Ad Tech Is Completely Broken
Melody Kramer of Poynter interviewed Salon developer Aram Zucker-Scharff about his experiences dealing with advertising on the web. In short, it’s a mess. There’s a lot that I want to quote from the interview, but this one really shows the bullshit prevalent in the industry:
I have a story about this actually, from working at a previous employer. I prefer to sit in on sales calls for contracts with ad tech because of this very problem. And we had a problem with a major advertiser. The advertiser had run their ad through an agency and the agency was telling them that the ad had 10 percent viewability. […]
So, the agency called us. And we talked to them and said they we could measure viewability on our own (which we could) and that wasn’t making any sense. So they put us on the phone with a major ad tech company that was measuring viewability for them. […]
Finally we are connected with the ad tech company and they have sent an engineer who is talking technical stuff at high speed with, in my opinion, the clear intent to confuse the people who are usually in this type of meeting — all sales people with little expertise in tech.
The thing is, I’m in the room and I’m just listening until he gets to the point which is ‘we don’t track Webkit browsers.’
At this time Webkit is the browser rendering engine for Chrome, Safari and a number of other smaller browsers.
This is a major ad tech company and they just said that they’re not tracking 70 percent of our traffic, but reporting it to the advertiser as if they were.
There’s a lot that publishers should learn from in this interview, but there’s also so much that ad tech companies need to deal with. They don’t screen ads, they allow them to run arbitrary code on websites, and they track far too much information.
Publishers are getting hammered from all sides on this. Readers don’t want to pay for individual subscriptions because they get news in small drips from multiple sources. Advertising on the web has become inherently less valuable than for any other medium, for some reason, so it’s difficult for publishers to financially justify employing a staff to do direct ad sales, particularly when it’s so much easier for a company to buy ad space on a network. There’s justification for this attitude, especially since two networks, AdSense and DoubleClick, continue to dominate the online advertising market — if a company buys advertising on both networks, they instantly have significant reach across the web.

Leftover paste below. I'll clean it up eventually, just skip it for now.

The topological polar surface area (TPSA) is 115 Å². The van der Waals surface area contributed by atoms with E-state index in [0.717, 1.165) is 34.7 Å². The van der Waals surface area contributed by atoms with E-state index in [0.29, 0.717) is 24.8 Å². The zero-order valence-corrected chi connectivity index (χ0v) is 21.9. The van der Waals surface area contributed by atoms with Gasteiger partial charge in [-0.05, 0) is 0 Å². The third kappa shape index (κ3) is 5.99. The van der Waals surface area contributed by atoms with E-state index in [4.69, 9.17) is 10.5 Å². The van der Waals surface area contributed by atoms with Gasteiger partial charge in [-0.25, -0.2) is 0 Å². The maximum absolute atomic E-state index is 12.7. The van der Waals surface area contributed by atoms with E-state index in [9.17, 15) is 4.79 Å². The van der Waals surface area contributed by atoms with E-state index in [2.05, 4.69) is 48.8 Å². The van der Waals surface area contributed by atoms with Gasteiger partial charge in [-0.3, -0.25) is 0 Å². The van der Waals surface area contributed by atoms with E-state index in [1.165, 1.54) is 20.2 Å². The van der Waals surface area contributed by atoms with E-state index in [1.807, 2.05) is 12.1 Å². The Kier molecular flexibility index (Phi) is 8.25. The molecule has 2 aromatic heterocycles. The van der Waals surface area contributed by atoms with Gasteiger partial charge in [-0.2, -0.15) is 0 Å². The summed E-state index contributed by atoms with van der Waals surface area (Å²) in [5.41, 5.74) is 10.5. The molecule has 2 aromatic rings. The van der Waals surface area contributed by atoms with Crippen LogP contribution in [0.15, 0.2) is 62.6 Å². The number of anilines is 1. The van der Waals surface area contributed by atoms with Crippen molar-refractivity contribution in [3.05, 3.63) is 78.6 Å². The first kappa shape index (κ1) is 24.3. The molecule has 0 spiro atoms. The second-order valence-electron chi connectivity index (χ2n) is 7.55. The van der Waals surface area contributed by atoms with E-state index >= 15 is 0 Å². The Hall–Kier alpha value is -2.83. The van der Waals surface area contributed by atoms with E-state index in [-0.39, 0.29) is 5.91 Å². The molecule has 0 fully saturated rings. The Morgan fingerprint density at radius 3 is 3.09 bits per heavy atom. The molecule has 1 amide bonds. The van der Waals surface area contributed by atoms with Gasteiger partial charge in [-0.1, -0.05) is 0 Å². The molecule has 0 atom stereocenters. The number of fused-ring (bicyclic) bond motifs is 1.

There are lots of failures of assumption here: ad tech companies assume that those buying ad space with them are not complete assholes, performing only a cursory check on — what I assume is — a small sample of the ad buys they receive. They then market their network as safe to publishers1 who simply want to stem their dwindling revenue. And then they have to put up with abysmal ad code (be careful when opening that link; it’s a lightweight page with necessarily non-lightweight copies of bad code on it).
Users hate these ads. For non-tech-savvy readers, they’re a nuisance — they don’t understand why their computer has come to a crawl just because they opened some article from their local news site, for instance. Savvier users have resorted to blocking ads, to the detriment of publications’ revenue.
In an ideal world, publications would sell their own ad space — that’s what the Economist does, for example. But that’s unlikely to happen, for various reasons, so the next best thing is for ad networks to do a better job policing their inventory.
Update: I’ve been hearing that publishers aren’t pushing back very hard against bad ad practices. Whether it’s due to technological ignorance, a lack of care, in a sense, or fear, they simply aren’t giving the ad industry any reason to improve. As with anyone, ad tech is in it for their own gain, but publishers need to fight for their say in this. They ought to demand greater standards. What I’m hearing is that they simply don’t.